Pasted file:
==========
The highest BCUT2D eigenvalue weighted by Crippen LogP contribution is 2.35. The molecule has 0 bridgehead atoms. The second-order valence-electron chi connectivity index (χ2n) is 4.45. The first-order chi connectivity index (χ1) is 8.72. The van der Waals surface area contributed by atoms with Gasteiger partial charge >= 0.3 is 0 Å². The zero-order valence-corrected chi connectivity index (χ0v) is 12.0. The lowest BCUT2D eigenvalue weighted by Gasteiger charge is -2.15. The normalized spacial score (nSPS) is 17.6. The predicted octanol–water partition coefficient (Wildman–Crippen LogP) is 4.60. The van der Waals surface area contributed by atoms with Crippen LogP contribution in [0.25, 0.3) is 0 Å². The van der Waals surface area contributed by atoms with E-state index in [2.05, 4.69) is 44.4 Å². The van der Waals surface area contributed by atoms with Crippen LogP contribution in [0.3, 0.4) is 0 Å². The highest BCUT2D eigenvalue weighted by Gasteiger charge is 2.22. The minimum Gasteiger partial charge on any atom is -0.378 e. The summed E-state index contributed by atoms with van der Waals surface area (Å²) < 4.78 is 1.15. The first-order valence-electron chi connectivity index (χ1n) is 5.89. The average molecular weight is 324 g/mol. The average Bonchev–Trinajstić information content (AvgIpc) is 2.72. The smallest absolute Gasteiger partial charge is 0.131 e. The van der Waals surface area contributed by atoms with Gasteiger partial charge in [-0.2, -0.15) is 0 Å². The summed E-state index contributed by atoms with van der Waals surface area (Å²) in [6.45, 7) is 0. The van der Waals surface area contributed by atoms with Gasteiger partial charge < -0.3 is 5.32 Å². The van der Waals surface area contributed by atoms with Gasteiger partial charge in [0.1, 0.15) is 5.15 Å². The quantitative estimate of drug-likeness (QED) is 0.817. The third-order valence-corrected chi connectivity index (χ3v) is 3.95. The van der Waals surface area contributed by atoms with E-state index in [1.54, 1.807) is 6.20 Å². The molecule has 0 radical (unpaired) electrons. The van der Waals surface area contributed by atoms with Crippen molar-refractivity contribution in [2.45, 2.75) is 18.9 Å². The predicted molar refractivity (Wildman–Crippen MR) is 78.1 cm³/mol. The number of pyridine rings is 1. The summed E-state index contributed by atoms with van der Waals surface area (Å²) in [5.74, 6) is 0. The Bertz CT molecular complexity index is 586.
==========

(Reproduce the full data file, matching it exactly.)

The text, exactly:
The highest BCUT2D eigenvalue weighted by Crippen LogP contribution is 2.35. The molecule has 0 bridgehead atoms. The second-order valence-electron chi connectivity index (χ2n) is 4.45. The first-order chi connectivity index (χ1) is 8.72. The van der Waals surface area contributed by atoms with Gasteiger partial charge >= 0.3 is 0 Å². The zero-order valence-corrected chi connectivity index (χ0v) is 12.0. The lowest BCUT2D eigenvalue weighted by Gasteiger charge is -2.15. The normalized spacial score (nSPS) is 17.6. The predicted octanol–water partition coefficient (Wildman–Crippen LogP) is 4.60. The van der Waals surface area contributed by atoms with Crippen LogP contribution in [0.25, 0.3) is 0 Å². The van der Waals surface area contributed by atoms with E-state index in [2.05, 4.69) is 44.4 Å². The van der Waals surface area contributed by atoms with Crippen LogP contribution in [0.3, 0.4) is 0 Å². The highest BCUT2D eigenvalue weighted by Gasteiger charge is 2.22. The minimum Gasteiger partial charge on any atom is -0.378 e. The summed E-state index contributed by atoms with van der Waals surface area (Å²) < 4.78 is 1.15. The first-order valence-electron chi connectivity index (χ1n) is 5.89. The average molecular weight is 324 g/mol. The average Bonchev–Trinajstić information content (AvgIpc) is 2.72. The smallest absolute Gasteiger partial charge is 0.131 e. The van der Waals surface area contributed by atoms with Gasteiger partial charge in [-0.2, -0.15) is 0 Å². The summed E-state index contributed by atoms with van der Waals surface area (Å²) in [6.45, 7) is 0. The van der Waals surface area contributed by atoms with Gasteiger partial charge < -0.3 is 5.32 Å². The van der Waals surface area contributed by atoms with Gasteiger partial charge in [0.1, 0.15) is 5.15 Å². The quantitative estimate of drug-likeness (QED) is 0.817. The third-order valence-corrected chi connectivity index (χ3v) is 3.95. The van der Waals surface area contributed by atoms with E-state index in [1.54, 1.807) is 6.20 Å². The molecule has 0 radical (unpaired) electrons. The van der Waals surface area contributed by atoms with Crippen molar-refractivity contribution in [2.45, 2.75) is 18.9 Å². The predicted molar refractivity (Wildman–Crippen MR) is 78.1 cm³/mol. The number of pyridine rings is 1. The summed E-state index contributed by atoms with van der Waals surface area (Å²) in [5.74, 6) is 0. The Bertz CT molecular complexity index is 586.